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A nightmare in South Sudan

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The scene was nightmarish. Women and girls fleeing fighting in South Sudan had taken refuge in a United Nations camp. As fighting subsided, they ventured out in search of food, but just outside the camp, they were dragged off by soldiers and raped. Two died of their injuries. At least one attack was said to have occurred within sight of U.N. peacekeepers.

The details in Jason Patinkin’s only-on-AP story could not have been reported without getting into the camp – but the U.N. at first blocked journalists from entering. Demanding access along with other journalists – and winning – in the midst of already challenging coverage allowed Patinkin to produce an exclusive that prompted outrage around the world. It earns Beat of the Week.

Demanding access along with other journalists – and winning – in the midst of already challenging coverage allowed Patinkin to produce an exclusive that prompted outrage around the world.

Fighting between factions in South Sudan has created a wave of about 60,000 newly displaced people, part of the nearly 900,000 South Sudanese who have fled their homes since civil war broke out in 2013. Some people hoping to leave the country were turned back at the borders and fled to United Nations camps for protection instead.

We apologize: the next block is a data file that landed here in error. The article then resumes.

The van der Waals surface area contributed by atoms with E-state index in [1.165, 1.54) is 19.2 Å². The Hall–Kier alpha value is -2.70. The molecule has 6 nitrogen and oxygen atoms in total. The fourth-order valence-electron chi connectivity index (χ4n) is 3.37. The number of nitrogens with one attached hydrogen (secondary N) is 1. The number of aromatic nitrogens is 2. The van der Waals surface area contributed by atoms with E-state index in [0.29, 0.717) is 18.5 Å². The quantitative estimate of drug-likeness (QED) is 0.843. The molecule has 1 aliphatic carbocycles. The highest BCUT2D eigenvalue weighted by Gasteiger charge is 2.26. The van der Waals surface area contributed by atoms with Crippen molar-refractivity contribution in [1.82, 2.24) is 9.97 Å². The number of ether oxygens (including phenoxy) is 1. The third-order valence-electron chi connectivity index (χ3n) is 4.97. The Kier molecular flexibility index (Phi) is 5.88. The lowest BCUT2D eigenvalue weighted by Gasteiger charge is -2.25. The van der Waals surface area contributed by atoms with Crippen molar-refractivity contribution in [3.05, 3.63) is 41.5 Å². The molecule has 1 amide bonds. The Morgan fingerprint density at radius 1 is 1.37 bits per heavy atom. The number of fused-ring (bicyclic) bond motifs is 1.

Patinkin, AP’s South Sudan stringer, and other journalists repeatedly sought access to the camps, but were denied by U.N. officials. Patinkin heard about the rapes from a civilian he called in one of the camps. He then contacted the civilian chairman of the camps as well as staff members at clinics inside. They confirmed that there were a number of reports of rape. The need to get inside the camps and talk to refugees, particularly women, was clear.

Sixteen journalists in Juba, the capital, wrote to U.N. Secretary General Ban Ki-Moon in New York, demanding access to the camps. That got action, and the next day 10 of them went in.

Patinkin quickly sought out witnesses and corroborating details. What he learned stunned him. Soldiers would stop groups of women and girls returning to the camp and take them into a building where they would be raped _ sometimes as many as 10 attackers to one victim.

The reporting highlighted the reluctance by U.N. peacekeepers to protect civilians and that the attacks were targeted ethnic violence.

The rape victims were ethnic Nuer. The soldiers were loyal to South Sudan’s president, an ethnic Dinka; they had been fighting a faction of the military loyal to the opposition leader, a Nuer.

A woman quoted by Patinkin said, “One soldier came and he turned the gun to us. He said,If I kill you now,you Nuer woman, do you think there is anything that can happen to me?’” http://apne.ws/2aTeq3G

The victimized women wept and wondered aloud why no one was doing anything to aid them.

The victimized women wept and wondered aloud why no one was doing anything to aid them.

Reaction to the story was swift. A U.N. official said it was investigating “allegations of peacekeepers not rendering aid to civilians in distress.” The U.N. also came up with a firm number of confirmed attacks on women in Juba: 120. On Thursday,the U.N. human rights chief announced an even higher number of documented cases of sexual violence there: 217.

U.S. Sen. Robert Corker,chairman of the Foreign Relations Committee,said he was “horrified” and demanded action. The daughter of a jailed South Sudanese journalist Alfred Taban,said her father had praised AP’s work.

For exposing the horrors outside a United Nations camp and for fighting for the access that allowed the women’s stories to be heard, Patinkin wins this week’s Beat of the Week award.

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